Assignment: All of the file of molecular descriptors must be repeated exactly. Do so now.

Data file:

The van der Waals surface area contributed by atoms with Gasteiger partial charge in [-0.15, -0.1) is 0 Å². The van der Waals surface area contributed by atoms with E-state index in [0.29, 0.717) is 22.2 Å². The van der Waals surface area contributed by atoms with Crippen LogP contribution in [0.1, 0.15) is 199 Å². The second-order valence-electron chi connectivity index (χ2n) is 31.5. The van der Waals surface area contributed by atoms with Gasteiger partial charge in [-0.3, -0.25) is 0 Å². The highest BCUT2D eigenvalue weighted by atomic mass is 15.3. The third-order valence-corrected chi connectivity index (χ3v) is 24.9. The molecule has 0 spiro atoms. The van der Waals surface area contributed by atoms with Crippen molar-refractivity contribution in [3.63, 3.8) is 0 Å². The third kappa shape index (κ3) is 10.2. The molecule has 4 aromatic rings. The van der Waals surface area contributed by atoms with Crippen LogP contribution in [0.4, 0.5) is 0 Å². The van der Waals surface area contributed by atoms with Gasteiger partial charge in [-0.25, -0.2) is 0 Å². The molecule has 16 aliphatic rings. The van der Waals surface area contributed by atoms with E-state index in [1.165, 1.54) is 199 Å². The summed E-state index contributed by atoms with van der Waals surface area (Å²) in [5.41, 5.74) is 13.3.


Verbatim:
The van der Waals surface area contributed by atoms with Gasteiger partial charge in [-0.15, -0.1) is 0 Å². The van der Waals surface area contributed by atoms with E-state index in [0.29, 0.717) is 22.2 Å². The van der Waals surface area contributed by atoms with Crippen LogP contribution in [0.1, 0.15) is 199 Å². The second-order valence-electron chi connectivity index (χ2n) is 31.5. The van der Waals surface area contributed by atoms with Gasteiger partial charge in [-0.3, -0.25) is 0 Å². The highest BCUT2D eigenvalue weighted by atomic mass is 15.3. The third-order valence-corrected chi connectivity index (χ3v) is 24.9. The molecule has 0 spiro atoms. The van der Waals surface area contributed by atoms with Crippen molar-refractivity contribution in [3.63, 3.8) is 0 Å². The third kappa shape index (κ3) is 10.2. The molecule has 4 aromatic rings. The van der Waals surface area contributed by atoms with Crippen LogP contribution in [0.4, 0.5) is 0 Å². The van der Waals surface area contributed by atoms with Gasteiger partial charge in [-0.25, -0.2) is 0 Å². The molecule has 16 aliphatic rings. The van der Waals surface area contributed by atoms with E-state index in [1.165, 1.54) is 199 Å². The summed E-state index contributed by atoms with van der Waals surface area (Å²) in [5.41, 5.74) is 13.3.